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Living alone and antidepressant medication use: a prospective study in a working-age population
BMC Public Healthvolume 12, Article number: 236 (2012)
An increasing proportion of the population lives in one-person households. The authors examined whether living alone predicts the use of antidepressant medication and whether socioeconomic, psychosocial, or behavioral factors explain this association.
The participants were a nationally representative sample of working-age Finns from the Health 2000 Study, totaling 1695 men and 1776 women with a mean age of 44.6 years. In the baseline survey in 2000, living arrangements (living alone vs. not) and potential explanatory factors, including psychosocial factors (social support, work climate, hostility), sociodemographic factors (occupational grade, education, income, unemployment, urbanicity, rental living, housing conditions), and health behaviors (smoking, alcohol use, physical activity, obesity), were measured. Antidepressant medication use was followed up from 2000 to 2008 through linkage to national prescription registers.
Participants living alone had a 1.81-fold (CI = 1.46-2.23) higher purchase rate of antidepressants during the follow-up period than those who did not live alone. Adjustment for sociodemographic factors attenuated this association by 21% (adjusted OR = 1.64, CI = 1.32-2.05). The corresponding attenuation was 12% after adjustment for psychosocial factors (adjusted OR = 1.71, CI = 1.38-2.11) and 9% after adjustment for health behaviors (adjusted OR = 1.74, CI = 1.41-2.14). Gender-stratified analyses showed that in women the greatest attenuation was related to sociodemographic factors and in men to psychosocial factors.
These data suggest that people living alone may be at increased risk of developing mental health problems. The public health value is in recognizing that people who live alone are more likely to have material and psychosocial problems that may contribute to excess mental health problems in this population group.
The proportion of one-person households has doubled during the past three decades, with every third person in the U.S. and the U.K. living alone [1, 2]. It has been estimated that by 2020, nearly 40% of all households will have only one inhabitant . At the same time, there has been a dramatic increase in the consumption of antidepressant medications [4, 5]. The potentially catastrophic consequences of single living were evident during the 1995 heat wave in Chicago, when most of the deaths occurred among elderly people living alone . However, the long-term consequences of single living are poorly understood, because never before in history has there been such a great proportion of people living alone.
Living alone has been associated with psychological disadvantages and an increased risk of mental health problems, higher rates of consumption of psychotropic drugs [7–12], and a higher risk of suicide  compared to living with other persons in the same household. A prospective study demonstrated that household structure, that is, the social composition of people who reside in the same household, was a more important determinant of well-being than marital status in middle-aged people . However, most studies in this field of research have been cross-sectional and have concentrated on selected populations such as elderly people living alone [15, 16] or single parents . Little is known about the mental health outcomes associated with single living in economically active people who represent the majority of the working-age population [13, 18].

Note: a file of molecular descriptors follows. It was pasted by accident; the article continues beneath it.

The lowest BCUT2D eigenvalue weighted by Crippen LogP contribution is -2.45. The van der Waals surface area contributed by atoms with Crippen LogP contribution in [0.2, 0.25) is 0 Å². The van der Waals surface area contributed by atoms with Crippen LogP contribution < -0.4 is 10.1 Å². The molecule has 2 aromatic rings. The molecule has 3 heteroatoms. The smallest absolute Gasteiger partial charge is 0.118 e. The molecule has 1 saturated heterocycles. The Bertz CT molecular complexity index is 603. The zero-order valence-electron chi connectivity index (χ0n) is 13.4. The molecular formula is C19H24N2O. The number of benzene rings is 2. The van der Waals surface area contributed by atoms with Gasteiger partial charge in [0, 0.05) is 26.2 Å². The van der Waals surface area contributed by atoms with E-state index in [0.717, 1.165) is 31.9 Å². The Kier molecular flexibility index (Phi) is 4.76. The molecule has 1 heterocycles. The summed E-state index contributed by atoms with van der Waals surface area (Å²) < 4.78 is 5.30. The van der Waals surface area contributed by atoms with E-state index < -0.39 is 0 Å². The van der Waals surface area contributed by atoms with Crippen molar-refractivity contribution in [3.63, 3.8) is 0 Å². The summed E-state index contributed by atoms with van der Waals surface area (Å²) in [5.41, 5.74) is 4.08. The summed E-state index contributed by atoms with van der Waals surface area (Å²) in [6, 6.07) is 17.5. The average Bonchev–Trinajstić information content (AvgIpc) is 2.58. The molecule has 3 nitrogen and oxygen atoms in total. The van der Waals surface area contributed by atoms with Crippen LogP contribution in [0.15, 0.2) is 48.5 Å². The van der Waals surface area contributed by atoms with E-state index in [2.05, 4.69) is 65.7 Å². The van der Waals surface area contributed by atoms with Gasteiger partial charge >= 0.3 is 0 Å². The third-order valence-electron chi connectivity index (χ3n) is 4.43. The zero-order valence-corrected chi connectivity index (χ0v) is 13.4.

Several possible reasons may explain why people living alone suffer from poorer mental health, and why people living with others generally have better mental health. Living with other persons may offer emotional support, feelings of social integration, as well as tangible factors that protect against mental health problems [16, 19, 20]. Living alone, in turn, may be associated with psychosocial deficits such as feelings of isolation [13, 19–22] and a lack of social integration and trust, which, in turn, are risk factors for mental health [23–25]. Single people may also face distress due to socioeconomic disadvantages, such as financial difficulties, and they may be prone to adverse health behaviors [19, 21, 22, 26]. In working-age people, single living may be associated with poorer well-being in working life which, in turn, is known to be a predictor of mental health problems [24, 27]. We are aware of no previous study that has examined aspects of working life as potential contributors to the association between living arrangements and mental health outcomes.
In the present study, we used antidepressant medication as a proxy measure for the most common mental disorders , as antidepressants are indicated for both depression and anxiety-related conditions. Our aim was two-fold: to examine 1) whether living alone was associated with antidepressant use during a 7-year period, and 2) the extent to which psychosocial, socioeconomic, and behavioral factors explained any observed association between living alone and the use of antidepressant medication. This study was based on data from Finnish working-age (30 to 65 years) men and women who formed a representative sample of the Finnish working population.
The participants were men and women from the Health 2000 Study , which was a two-stage stratified cluster sample representative of the Finnish mainland population aged 30 years or over. The base sample comprised 5871 participants between 30 and 65 years of age. We included those who were currently working or who had been working during the previous 12 months, thus reflecting current or recent economic activity. The sample with complete information on all study variables consisted of 3471 participants. Previously, it has been shown that the drop-outs had more depressive symptoms, were more often male, lived alone, and were more often economically inactive than those who participated [11, 30]. The respondents received an information leaflet and gave their written informed consent. The Health 2000 Study was approved by the Ethics Committee for Epidemiology and Public Health in the Hospital District of Helsinki and Uusimaa in Finland, and the study was performed in accordance with the ethical standards of the Declaration of Helsinki.